Cuts are a running theme in the 2011 Hot 50 following a tumultuous year. The impact of the coalition Government’s Comprehensive Spending Review, published last October, continues to challenge the design industry, but it is not all doom and gloom in the public sector.

Last year, Design Week reported that 40 per cent of design groups had undertaken public-sector work – indicating that it was a lucrative sector. Some of that work is likely to go, but industry pundits believe the cuts will force public-sector clients to develop their own revenue streams and this could lead to further design briefs. 

For the Design Council, though itself subject to cuts, 2010 was a year when relationships it had nurtured within Whitehall started to bear fruit. Prototypes for hospital furniture, developed for its Design Bugs Out programme of 2009, came closer to production. Meanwhile, its Design for Patient Dignity programme, again with the Department of Health, began to take shape.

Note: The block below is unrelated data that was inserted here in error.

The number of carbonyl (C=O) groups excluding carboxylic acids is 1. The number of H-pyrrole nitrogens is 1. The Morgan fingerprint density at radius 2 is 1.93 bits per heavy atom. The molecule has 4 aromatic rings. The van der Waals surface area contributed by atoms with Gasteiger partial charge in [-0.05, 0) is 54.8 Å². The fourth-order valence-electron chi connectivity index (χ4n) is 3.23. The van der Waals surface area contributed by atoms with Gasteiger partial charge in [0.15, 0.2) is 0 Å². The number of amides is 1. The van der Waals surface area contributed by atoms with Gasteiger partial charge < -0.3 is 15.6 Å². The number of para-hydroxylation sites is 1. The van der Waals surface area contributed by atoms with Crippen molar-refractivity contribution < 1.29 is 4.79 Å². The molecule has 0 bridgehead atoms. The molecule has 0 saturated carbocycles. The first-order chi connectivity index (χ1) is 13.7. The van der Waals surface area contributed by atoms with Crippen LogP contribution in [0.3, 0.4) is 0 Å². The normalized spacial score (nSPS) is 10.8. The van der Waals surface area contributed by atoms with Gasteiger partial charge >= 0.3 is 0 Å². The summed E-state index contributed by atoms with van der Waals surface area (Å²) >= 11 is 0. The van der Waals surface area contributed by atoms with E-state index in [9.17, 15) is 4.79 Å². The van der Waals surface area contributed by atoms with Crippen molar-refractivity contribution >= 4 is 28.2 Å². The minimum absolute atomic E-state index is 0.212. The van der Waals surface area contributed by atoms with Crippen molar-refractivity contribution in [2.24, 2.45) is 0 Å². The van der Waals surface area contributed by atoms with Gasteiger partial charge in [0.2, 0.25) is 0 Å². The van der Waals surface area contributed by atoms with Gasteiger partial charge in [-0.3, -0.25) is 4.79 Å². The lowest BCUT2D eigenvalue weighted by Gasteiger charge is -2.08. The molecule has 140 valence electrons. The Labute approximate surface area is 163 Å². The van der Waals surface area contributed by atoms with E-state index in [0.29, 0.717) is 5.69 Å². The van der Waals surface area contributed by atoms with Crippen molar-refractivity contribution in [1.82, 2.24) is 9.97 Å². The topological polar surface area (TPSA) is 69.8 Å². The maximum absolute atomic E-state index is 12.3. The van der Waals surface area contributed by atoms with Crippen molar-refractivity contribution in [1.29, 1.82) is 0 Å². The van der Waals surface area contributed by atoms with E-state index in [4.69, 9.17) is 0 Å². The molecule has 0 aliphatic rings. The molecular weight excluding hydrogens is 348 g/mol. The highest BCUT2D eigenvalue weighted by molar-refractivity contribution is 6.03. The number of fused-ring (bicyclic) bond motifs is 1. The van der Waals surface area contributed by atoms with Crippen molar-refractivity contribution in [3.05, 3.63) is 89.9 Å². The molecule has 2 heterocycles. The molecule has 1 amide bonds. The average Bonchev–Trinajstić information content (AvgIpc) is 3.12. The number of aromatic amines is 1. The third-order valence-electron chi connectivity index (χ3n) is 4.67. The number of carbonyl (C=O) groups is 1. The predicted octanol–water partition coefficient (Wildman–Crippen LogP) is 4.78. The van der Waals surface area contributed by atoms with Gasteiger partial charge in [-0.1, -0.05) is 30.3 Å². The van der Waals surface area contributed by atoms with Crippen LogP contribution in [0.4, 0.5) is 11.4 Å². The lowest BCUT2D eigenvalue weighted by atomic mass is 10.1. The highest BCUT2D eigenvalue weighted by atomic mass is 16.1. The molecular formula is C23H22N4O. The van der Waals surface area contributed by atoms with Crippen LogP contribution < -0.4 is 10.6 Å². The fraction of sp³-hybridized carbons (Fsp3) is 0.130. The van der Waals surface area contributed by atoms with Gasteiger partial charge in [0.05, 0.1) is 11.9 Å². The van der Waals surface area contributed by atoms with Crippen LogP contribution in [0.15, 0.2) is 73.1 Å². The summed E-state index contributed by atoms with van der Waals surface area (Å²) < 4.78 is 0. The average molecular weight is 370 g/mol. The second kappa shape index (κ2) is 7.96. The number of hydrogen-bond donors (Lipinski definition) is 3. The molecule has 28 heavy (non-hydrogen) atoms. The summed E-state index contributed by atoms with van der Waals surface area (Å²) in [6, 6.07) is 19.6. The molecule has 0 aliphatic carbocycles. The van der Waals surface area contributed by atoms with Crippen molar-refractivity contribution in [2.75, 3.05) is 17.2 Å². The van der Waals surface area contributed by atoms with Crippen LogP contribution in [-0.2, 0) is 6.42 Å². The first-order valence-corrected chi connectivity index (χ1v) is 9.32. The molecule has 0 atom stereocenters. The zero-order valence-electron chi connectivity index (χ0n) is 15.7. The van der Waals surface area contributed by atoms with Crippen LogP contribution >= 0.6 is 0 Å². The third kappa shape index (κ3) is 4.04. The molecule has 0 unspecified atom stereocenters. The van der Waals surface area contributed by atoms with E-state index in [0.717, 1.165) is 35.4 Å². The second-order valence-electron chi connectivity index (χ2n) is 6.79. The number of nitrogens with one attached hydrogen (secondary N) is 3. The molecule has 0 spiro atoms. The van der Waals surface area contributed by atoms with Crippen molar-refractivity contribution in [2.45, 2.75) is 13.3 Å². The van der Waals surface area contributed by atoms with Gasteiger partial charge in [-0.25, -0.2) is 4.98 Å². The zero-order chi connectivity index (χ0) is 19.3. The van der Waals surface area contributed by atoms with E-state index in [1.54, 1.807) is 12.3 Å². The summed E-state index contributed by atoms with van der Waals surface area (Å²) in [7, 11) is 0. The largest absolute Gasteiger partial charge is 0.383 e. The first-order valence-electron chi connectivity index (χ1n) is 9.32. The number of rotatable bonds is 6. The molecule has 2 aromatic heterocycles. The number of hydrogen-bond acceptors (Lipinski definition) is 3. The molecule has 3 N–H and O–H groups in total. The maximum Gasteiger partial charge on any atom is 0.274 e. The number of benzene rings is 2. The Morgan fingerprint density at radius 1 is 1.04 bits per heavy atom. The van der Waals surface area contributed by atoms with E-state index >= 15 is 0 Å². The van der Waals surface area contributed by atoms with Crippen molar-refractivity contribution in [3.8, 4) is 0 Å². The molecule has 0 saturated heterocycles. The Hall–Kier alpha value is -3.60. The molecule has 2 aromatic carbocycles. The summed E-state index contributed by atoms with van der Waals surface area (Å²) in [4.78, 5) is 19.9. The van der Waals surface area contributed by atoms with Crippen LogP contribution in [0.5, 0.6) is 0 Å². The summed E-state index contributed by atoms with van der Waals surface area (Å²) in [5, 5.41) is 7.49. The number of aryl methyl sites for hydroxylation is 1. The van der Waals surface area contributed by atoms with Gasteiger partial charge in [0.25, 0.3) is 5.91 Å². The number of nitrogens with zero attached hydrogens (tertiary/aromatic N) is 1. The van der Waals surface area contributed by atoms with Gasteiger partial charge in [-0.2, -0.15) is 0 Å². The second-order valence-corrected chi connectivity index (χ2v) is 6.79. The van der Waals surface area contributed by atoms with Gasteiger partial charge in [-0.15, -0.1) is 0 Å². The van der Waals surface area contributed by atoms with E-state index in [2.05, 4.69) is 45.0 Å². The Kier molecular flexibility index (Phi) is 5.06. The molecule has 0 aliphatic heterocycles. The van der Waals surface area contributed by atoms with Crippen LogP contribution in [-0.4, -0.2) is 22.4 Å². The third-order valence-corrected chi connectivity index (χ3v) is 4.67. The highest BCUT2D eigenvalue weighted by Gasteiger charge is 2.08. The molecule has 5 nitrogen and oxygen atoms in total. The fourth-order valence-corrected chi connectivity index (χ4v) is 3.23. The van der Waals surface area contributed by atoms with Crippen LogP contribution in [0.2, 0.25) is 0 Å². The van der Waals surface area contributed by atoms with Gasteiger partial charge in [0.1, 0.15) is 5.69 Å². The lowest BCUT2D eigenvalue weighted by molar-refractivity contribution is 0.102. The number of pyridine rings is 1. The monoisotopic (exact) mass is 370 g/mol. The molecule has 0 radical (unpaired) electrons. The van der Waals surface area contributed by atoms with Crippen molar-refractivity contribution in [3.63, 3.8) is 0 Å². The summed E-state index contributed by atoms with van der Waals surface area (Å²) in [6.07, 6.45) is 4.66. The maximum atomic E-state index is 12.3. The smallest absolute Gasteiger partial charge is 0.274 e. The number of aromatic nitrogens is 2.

Working with the Home Office, among others, the council piloted a safer pint glass, designed by Design Bridge to limit the effects of ‘glassing’. It also announced an initiative, launched on behalf of the Home Office and with the Design Against Crime Research Centre at Central St Martins College of Art and Design, to combat bike theft.

Projects such as these show how design can make a difference in society and provide a platform on which Government can build.

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